For some students, they base where they will go to college based solely on the campus culture and the school spirit. In my case, I didn't put much consideration into it. Whether or not a school had a football team or enthusiasm for any sport was not important to me.
In retrospect, I am not sure why this was not a focus of mine. Perhaps it was because I went to an all-girls high school where our school spirit came in the form of various school traditions as opposed to sporting events.
Now, I go to a university where we joke at how abysmal our school spirit is. We don't have a football team and despite having Division I men's and women's basketball teams in the A-10 conference and free entrance to the games, no one goes.
The building I live in shares an alley with our basketball arena and I'll be walking home after class, look into the arena when there's a game, and the only people I can see in the stands are members of the band.
It does make me feel bad when I walk by and see no one cheering on our team, but then again so many people are in class on the weeknights when there are games and even when the games are on the weekends, people have other priorities.
We just don't have the same school spirit that other schools do.
Gw has an urban campus with the happenings of Washington, DC competing for our attention. In the eyes of our students, there are brunch reservations to make, internships to be had, happy hours to go to, art events, and other activities— not some basketball game.
This isn't to say that there isn't a sense of a community on our campus. There definitely is, but the sense of community is contained among friend groups and extracurricular activities.
I consider myself to be a part of the "service community" on campus, and when I tell people this, they know what I mean. I am happy in this community and I have real genuine friendships I can depend upon.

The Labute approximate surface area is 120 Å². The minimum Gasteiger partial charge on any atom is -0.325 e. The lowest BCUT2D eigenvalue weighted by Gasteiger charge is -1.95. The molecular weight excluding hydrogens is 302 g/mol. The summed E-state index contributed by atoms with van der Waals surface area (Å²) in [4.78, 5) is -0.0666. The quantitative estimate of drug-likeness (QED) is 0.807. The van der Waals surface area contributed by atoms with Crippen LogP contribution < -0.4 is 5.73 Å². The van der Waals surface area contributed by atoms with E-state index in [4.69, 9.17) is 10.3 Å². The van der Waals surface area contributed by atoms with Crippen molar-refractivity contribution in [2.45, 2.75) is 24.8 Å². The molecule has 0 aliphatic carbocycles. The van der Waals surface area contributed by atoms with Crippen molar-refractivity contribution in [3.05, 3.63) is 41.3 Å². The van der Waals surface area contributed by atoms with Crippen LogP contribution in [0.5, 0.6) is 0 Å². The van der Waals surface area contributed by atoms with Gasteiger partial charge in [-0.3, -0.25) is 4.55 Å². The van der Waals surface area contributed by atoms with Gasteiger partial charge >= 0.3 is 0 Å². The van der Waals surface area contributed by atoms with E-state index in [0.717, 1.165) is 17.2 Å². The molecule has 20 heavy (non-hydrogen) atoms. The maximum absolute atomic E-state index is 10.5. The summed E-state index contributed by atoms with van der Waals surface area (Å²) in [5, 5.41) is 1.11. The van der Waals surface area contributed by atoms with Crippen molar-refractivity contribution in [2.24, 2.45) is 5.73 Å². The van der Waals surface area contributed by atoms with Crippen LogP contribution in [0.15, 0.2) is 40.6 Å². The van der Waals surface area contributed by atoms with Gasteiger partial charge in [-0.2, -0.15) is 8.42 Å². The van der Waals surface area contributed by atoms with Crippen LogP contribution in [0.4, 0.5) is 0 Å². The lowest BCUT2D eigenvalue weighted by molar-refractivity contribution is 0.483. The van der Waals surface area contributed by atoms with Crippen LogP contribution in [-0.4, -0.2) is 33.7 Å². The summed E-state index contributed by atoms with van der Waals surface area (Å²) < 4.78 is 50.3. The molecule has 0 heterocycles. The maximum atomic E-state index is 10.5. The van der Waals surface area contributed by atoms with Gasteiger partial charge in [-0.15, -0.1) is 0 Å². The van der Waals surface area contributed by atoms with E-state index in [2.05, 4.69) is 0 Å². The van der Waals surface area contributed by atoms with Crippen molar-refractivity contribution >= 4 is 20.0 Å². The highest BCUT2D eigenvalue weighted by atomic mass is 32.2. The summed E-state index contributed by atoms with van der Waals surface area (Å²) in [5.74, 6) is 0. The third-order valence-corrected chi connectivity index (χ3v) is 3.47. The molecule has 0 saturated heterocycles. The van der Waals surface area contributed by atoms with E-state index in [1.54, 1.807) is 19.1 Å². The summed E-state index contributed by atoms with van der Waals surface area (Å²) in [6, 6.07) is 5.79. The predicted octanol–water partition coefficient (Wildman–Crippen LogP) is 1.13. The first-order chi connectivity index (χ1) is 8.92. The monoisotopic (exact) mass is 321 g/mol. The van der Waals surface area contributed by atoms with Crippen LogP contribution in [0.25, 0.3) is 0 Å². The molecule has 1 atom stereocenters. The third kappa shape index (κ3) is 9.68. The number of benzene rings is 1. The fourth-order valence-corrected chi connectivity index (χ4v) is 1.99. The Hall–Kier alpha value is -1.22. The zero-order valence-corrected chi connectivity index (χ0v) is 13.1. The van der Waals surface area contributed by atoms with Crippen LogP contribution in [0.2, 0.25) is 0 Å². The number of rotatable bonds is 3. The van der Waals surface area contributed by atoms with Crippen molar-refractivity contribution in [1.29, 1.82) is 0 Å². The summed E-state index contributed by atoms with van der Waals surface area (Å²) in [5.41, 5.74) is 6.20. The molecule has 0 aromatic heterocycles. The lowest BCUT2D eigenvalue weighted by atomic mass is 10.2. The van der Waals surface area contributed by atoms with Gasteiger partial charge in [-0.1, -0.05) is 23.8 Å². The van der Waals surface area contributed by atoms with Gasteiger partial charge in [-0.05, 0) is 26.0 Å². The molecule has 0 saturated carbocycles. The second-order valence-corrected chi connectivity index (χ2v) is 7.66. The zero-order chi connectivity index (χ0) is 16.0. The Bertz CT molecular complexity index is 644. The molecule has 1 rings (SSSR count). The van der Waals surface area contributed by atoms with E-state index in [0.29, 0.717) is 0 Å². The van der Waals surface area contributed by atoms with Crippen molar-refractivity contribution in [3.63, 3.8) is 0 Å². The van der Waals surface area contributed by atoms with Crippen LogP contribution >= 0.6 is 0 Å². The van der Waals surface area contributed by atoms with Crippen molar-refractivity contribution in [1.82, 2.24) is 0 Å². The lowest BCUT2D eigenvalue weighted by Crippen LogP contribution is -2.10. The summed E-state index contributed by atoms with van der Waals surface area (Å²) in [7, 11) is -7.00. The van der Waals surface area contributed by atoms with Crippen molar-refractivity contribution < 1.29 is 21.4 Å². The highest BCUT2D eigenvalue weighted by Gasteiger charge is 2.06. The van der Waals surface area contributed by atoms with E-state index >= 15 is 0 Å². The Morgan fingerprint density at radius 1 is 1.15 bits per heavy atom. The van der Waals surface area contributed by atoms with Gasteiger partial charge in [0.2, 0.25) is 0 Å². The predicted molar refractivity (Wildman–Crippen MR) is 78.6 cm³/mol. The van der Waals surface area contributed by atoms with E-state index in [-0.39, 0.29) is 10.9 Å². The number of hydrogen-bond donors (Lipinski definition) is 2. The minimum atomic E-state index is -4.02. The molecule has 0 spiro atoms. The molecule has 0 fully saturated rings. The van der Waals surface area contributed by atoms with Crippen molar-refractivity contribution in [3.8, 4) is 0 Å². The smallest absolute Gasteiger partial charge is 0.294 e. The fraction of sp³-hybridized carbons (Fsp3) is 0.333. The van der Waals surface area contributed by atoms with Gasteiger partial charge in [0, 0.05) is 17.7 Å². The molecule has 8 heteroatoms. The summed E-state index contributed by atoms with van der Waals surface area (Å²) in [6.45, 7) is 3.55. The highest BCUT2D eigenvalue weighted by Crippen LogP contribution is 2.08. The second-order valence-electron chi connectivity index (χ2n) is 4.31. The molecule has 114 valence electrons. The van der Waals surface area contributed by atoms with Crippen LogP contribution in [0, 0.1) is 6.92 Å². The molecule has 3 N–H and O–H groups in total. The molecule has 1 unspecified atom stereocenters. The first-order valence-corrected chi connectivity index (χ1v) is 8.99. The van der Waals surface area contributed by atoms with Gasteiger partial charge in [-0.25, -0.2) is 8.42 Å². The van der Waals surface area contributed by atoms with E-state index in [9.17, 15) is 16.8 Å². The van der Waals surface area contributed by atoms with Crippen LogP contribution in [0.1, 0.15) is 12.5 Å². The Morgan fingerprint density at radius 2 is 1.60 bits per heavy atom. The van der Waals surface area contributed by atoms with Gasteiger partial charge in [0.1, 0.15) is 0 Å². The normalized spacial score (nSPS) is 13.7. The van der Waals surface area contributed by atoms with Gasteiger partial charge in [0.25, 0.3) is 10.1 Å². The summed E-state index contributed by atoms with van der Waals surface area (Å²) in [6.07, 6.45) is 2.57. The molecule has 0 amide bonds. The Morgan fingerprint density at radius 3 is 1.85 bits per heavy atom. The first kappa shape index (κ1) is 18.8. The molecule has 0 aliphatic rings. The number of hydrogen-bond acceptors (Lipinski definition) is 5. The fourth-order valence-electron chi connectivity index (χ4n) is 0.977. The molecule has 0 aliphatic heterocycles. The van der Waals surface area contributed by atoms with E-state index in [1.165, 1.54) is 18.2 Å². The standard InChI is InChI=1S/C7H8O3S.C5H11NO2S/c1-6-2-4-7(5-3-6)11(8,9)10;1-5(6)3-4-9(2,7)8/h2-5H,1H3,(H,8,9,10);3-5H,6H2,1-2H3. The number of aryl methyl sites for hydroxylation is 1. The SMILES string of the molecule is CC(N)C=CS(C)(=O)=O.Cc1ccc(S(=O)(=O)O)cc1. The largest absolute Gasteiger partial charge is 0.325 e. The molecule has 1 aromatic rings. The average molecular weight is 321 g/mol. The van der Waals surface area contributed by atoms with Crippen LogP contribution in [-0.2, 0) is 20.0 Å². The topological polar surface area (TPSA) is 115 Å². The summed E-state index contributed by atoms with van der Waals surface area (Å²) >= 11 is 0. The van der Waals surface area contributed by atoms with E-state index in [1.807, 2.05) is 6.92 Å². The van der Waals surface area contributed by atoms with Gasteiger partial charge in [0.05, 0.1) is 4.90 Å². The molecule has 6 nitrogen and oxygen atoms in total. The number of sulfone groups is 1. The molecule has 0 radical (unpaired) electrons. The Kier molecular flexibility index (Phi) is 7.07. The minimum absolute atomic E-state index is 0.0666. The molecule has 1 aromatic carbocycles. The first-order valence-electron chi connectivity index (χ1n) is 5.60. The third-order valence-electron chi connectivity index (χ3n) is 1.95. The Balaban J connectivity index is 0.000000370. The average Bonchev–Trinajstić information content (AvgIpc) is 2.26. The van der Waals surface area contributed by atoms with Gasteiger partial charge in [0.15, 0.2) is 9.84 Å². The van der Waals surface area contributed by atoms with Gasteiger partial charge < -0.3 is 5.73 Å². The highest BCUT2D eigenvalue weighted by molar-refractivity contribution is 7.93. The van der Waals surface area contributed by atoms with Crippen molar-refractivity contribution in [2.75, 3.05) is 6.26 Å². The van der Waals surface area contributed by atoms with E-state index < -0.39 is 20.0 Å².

However, I grew up in the shadow of the University of Washington where both of my parents attended. My dad still holds on to his days of being in a fraternity and regularly gets together with his fraternity brothers.
When I was young, he and I would always love to go to men's and women's basketball games to the point we had season tickets. Now, the focus is football and if I am ever home when there is a game, I'll do my dad the favor of going to the tailgate with him and my mom.
Being at the tailgates and going to the football games I can live vicariously through him and friends my age who go to large state schools. It makes my heart strings tug a little bit when I see my cousin who goes to Washington State University post weekly on her SnapChat stories of the football games and all her school spirit.
But instead of roaring crowds that fill stadiums, on my campus, you'll hear people cheering on their friends who are in dance shows, a cappella concerts, and other student performance groups. It is then where I look around and see the sense of community that my school has. We appreciate and cheer on those people who are our friends, but it is rare that we get together to cheer our school on.
So all of this is to say that my college campus is not like the ones you'll see in the movies, but that's okay. We create a community in our own ways. It may not be full of huge stadiums with raging football fans and weekends spent drinking but we create our own memories that one day we will look back on with nostalgia.